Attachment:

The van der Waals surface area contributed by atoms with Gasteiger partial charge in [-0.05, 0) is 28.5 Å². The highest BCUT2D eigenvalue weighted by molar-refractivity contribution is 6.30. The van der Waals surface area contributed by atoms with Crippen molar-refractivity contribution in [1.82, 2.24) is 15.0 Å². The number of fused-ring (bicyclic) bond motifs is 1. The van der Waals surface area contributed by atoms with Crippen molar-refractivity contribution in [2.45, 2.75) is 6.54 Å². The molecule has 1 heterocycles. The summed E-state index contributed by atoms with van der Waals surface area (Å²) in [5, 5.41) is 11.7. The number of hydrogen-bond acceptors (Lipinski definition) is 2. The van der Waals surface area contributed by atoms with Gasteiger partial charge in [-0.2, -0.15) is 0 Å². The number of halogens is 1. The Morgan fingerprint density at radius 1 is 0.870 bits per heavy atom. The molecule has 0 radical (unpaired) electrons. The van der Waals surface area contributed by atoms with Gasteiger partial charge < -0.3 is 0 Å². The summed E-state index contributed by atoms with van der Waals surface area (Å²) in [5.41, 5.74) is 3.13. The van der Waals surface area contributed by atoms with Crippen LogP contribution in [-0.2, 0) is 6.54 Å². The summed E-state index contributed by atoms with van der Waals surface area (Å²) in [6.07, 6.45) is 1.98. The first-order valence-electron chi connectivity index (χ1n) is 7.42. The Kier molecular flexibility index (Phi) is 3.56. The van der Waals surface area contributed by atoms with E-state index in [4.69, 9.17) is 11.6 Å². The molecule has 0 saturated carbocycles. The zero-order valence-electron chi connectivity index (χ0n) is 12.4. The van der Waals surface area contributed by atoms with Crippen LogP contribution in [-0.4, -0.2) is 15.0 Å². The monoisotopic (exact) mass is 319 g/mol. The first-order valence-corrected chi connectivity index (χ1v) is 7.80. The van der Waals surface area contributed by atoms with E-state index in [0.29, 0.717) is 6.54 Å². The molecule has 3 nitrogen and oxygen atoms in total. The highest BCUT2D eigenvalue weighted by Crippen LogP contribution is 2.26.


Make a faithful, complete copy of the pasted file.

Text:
The van der Waals surface area contributed by atoms with Gasteiger partial charge in [-0.05, 0) is 28.5 Å². The highest BCUT2D eigenvalue weighted by molar-refractivity contribution is 6.30. The van der Waals surface area contributed by atoms with Crippen molar-refractivity contribution in [1.82, 2.24) is 15.0 Å². The number of fused-ring (bicyclic) bond motifs is 1. The van der Waals surface area contributed by atoms with Crippen molar-refractivity contribution in [2.45, 2.75) is 6.54 Å². The molecule has 1 heterocycles. The summed E-state index contributed by atoms with van der Waals surface area (Å²) in [5, 5.41) is 11.7. The number of hydrogen-bond acceptors (Lipinski definition) is 2. The van der Waals surface area contributed by atoms with Gasteiger partial charge in [-0.2, -0.15) is 0 Å². The number of halogens is 1. The Morgan fingerprint density at radius 1 is 0.870 bits per heavy atom. The molecule has 0 radical (unpaired) electrons. The van der Waals surface area contributed by atoms with Gasteiger partial charge < -0.3 is 0 Å². The summed E-state index contributed by atoms with van der Waals surface area (Å²) in [5.41, 5.74) is 3.13. The van der Waals surface area contributed by atoms with Crippen LogP contribution in [-0.2, 0) is 6.54 Å². The summed E-state index contributed by atoms with van der Waals surface area (Å²) in [6.07, 6.45) is 1.98. The first-order valence-electron chi connectivity index (χ1n) is 7.42. The Kier molecular flexibility index (Phi) is 3.56. The van der Waals surface area contributed by atoms with E-state index in [4.69, 9.17) is 11.6 Å². The molecule has 0 saturated carbocycles. The zero-order valence-electron chi connectivity index (χ0n) is 12.4. The van der Waals surface area contributed by atoms with Crippen LogP contribution in [-0.4, -0.2) is 15.0 Å². The monoisotopic (exact) mass is 319 g/mol. The first-order valence-corrected chi connectivity index (χ1v) is 7.80. The van der Waals surface area contributed by atoms with E-state index in [0.29, 0.717) is 6.54 Å². The molecule has 3 nitrogen and oxygen atoms in total. The highest BCUT2D eigenvalue weighted by Crippen LogP contribution is 2.26.